Children 2 with Ulcers, GERD, Depression, , 1 with DH, 1 with severe growth stunting (male adult 5 feet)both finally diagnosed Celiac through blood testing and 1 with endo 6 months after Mom


Positive to Soy and Casien also Aug 2007

Gluten Sensitivity Gene Test Aug 2007
HLA-DQB1 Molecular analysis, Allele 1 0303

HLA-DQB1 Molecular analysis, Allele 2 0303

Serologic equivalent: HLA-DQ 3,3 (Subtype 9,9)

#14 frieze

 
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Posted 26 June 2010 - 05:16 AM

we must remember, as raven mentioned, that the persons availing themselves of Enterolab are a self selected group. In that group, it would stand to reason the + rate would be high.
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#15 ravenwoodglass

 
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Posted 28 June 2010 - 02:27 AM

I would recommend that Enterolab not be part of solving your intestinal problems. Find a good GI doctor and stick with them. See my story below.

Stop don't use Entero Lab and spread the word. I thought I had a gluten intolerance and decided to go behind my doctor and used Entero Lab. The results came back and said I was gluten intolerant and to never consume any product with gluten. I finally told my doctor what I did and she asked if I got any better when I stopped gluten. The answer was a NO. So she redid the blood test and also did a small bowl biopsy which, as you know, is the gold standard for determining a gluten intolerance. I had NO damage in the small intestine therefore NO gluten intolerance. Entero Lab ripped me off. I eat lots of gluten these days and I having NO problems at all. (I actually had microscopic colitis and I'm fine now after taking asacol for 18 months) Please spread the word. Just find a good GI doctor and work with them.


We got your post the first time. Did you get any blood work or a biopsy before you went with Enterolab? Well if not you should have. I am sorry you feel the 'ripped you off' and glad you finally got smart about it and went to a GI doctor, which is what you should have done in the first place. By the way if you are gluten free or gluten light the blood and biopsy will be negative whether you are gluten intolerant or not. Enterolab can be very helpful for those of us who are false negative on testing with conventional GI doctors. Folks are always told here to see a GI doctor first if they can and if the gluten-free diet does not help they are told to keep looking for the cause. Enterolab does not diagnose anything they simply tell you if you are making antibodies to a substance. I am glad your feeling better and finally got yourself to where you should have gone in the first place, the doctor.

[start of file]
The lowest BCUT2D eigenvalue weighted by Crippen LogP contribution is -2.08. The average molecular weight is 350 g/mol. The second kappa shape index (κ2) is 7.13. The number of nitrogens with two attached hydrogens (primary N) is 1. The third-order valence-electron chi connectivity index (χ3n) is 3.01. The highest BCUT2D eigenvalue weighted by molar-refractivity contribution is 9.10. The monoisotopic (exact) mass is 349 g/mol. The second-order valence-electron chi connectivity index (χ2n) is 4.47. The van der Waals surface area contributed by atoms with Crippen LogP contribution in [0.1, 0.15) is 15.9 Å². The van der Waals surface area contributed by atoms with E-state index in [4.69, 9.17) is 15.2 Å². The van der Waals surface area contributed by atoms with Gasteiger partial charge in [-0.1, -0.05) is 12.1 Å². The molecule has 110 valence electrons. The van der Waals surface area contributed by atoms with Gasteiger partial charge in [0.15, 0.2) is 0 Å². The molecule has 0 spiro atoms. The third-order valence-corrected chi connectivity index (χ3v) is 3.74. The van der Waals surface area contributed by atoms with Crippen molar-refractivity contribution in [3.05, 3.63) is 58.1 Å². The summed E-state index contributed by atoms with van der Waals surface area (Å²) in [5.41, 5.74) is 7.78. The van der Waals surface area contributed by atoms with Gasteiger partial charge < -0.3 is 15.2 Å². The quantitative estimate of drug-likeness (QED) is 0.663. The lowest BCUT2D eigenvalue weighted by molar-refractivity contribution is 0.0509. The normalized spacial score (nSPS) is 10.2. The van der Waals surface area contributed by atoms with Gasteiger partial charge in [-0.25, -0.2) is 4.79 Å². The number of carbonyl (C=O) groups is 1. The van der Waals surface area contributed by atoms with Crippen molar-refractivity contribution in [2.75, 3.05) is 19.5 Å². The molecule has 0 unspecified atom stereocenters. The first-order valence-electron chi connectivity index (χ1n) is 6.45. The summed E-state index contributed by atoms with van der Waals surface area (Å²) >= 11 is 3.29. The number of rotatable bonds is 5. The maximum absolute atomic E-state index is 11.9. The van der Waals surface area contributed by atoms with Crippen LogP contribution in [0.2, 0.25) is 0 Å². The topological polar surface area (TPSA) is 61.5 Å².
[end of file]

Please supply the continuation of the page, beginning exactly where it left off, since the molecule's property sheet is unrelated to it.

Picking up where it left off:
• 1
Courage does not always roar, sometimes courage is the quiet voice at the end of the day saying
"I will try again tommorrow" (Mary Anne Radmacher)


celiac 49 years - Misdiagnosed for 45
Blood tested and repeatedly negative
Diagnosed by Allergist with elimination diet and diagnosis confirmed by GI in 2002
Misdiagnoses for 15 years were IBS-D, ataxia, migraines, anxiety, depression, fibromyalgia, parathesias, arthritis, livedo reticularis, hairloss, premature menopause, osteoporosis, kidney damage, diverticulosis, prediabetes and ulcers, dermatitis herpeformis
All bold resoved or went into remission with proper diagnosis of Celiac November 2002
Some residual nerve damage remains as of 2006- this has continued to resolve after eliminating soy in 2007

Mother died of celiac related cancer at 56
Twin brother died as a result of autoimmune liver destruction at age 15

Children 2 with Ulcers, GERD, Depression, , 1 with DH, 1 with severe growth stunting (male adult 5 feet)both finally diagnosed Celiac through blood testing and 1 with endo 6 months after Mom


Positive to Soy and Casien also Aug 2007

Gluten Sensitivity Gene Test Aug 2007
HLA-DQB1 Molecular analysis, Allele 1 0303

HLA-DQB1 Molecular analysis, Allele 2 0303

Serologic equivalent: HLA-DQ 3,3 (Subtype 9,9)